Now return to mid-week and, according to Candace Choi’s article on Thursday in the Huffington Post, “the Food and Drug Administration said Wednesday that it was in talks with the company about the matter.” That would be September 4th, at the height of the “No recall here!” mantra. On Thursday morning, she (@candacechoi) tweeted that “Chobani CEO tells me it was company’s decision to enact a recall. But did not know if FDA first reached out to company or vice versa.”
For the record, here is the FDA’s posting of Chobani’s “Recall — Firm Press Release,” dated September 5 [Thursday] and entitled “Chobani, Inc. Voluntarily Recalls Greek Yogurt Because of Product Concerns.” So now there is a definitive answer to the rhetorical question on Chobani’s website, “What is real?”: the recall.
At least two lawyers who were watching and tweeting weighed in, hinting (or more) at legal issues. Michele Simon (@MicheleRSimon) tweeted “lawyers at work (being one I can smell it). Prob worried about legal implications of ‘recall’ http://www.fda.gov/Safety/Recalls/ucm165546.htm”; and Bill Marler offered 140+ characters on his blog: Chobani, here is the difference between a Recall and a Withdrawal and some Questions, which begins with the phrase “According to the FDA….”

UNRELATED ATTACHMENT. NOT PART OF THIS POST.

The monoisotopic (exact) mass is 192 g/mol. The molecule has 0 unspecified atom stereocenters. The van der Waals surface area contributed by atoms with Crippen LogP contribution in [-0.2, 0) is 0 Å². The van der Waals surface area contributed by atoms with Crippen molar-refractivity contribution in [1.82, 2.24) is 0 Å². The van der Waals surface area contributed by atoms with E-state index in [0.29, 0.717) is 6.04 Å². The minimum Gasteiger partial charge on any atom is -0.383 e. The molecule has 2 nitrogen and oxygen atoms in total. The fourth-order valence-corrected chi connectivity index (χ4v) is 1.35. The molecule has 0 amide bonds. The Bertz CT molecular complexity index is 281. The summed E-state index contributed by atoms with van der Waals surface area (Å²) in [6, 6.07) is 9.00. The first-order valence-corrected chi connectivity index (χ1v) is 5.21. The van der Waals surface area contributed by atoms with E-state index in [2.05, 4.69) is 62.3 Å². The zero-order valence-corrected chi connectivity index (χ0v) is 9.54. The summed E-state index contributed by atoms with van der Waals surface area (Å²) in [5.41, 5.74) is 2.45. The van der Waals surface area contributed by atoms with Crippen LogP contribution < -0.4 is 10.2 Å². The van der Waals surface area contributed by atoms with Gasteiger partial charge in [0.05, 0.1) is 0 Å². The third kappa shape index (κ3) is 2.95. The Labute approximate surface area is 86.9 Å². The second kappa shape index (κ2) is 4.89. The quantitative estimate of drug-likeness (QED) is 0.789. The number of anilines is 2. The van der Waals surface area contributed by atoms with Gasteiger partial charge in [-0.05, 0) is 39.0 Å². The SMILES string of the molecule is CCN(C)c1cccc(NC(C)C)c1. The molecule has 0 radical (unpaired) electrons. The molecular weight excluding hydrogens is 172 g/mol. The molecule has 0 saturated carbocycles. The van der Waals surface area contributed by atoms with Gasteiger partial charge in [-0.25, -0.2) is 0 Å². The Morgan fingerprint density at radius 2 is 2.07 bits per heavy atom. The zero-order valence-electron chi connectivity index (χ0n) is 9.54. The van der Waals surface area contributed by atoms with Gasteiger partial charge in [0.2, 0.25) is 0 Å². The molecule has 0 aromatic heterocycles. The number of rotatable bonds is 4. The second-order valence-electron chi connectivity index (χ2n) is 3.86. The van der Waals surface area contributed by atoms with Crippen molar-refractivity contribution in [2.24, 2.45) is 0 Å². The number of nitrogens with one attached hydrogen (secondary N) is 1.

They are understandably seeing the world through law-colored glasses, and I don’t doubt the role, however much behind-the-scenes, of the FDA. But, as I said in my previous post, this was arguably the world’s first crowdsourced recall (at least by that name). It is very unlikely that all of this would have happened on the timescale that it did without the visible, strident, sustained commentary — and embarrassment for Chobani — on Twitter and Facebook (unless there had been some serious public health impact to speed up the result, which thankfully seems to have been absent).
For clarity and emphasis, here is a recap of that timescale:
• August 22, first customer comments or complaints on Facebook;
• August 30, Spartan Stores announce Chobani’s “voluntary product withdrawal”
• September 1, John Sowell’s story in the Idaho Statesman
• September 1, first tweet using “recall” re: Chobani
• September 4, revelation of FDA “in talks” with Chobani
• September 4, cessation of “No recall here!” mantra
• September 5, press release from Chobani on voluntary recall
To put the Twitter stream in perspective, here it is for the past month with data for “Chobani” (orange) and “Chobani recall” (blue) taken earlier today from Topsy (but note that the right-hand most datapoint is for the 5th, not the 6th):
[click on the image above for a larger version]
As I said in a tweet earlier today, the “pressure” had been building since Monday, and not just in Chobani’s cups. Nothing to do with the FDA, though we should be glad they were also active. But the larger implication is clear: In the social media era, if you manufacture things we put in or on our bodies, it would behoove you to pay real-time, fine-grained attention to your customers, as well as long-term attention to rules and regulations. Otherwise, you are liable to be awarded a de facto crowdsourced recall (or similar penalty) instead of being able to wait for or even avoid a de jure one.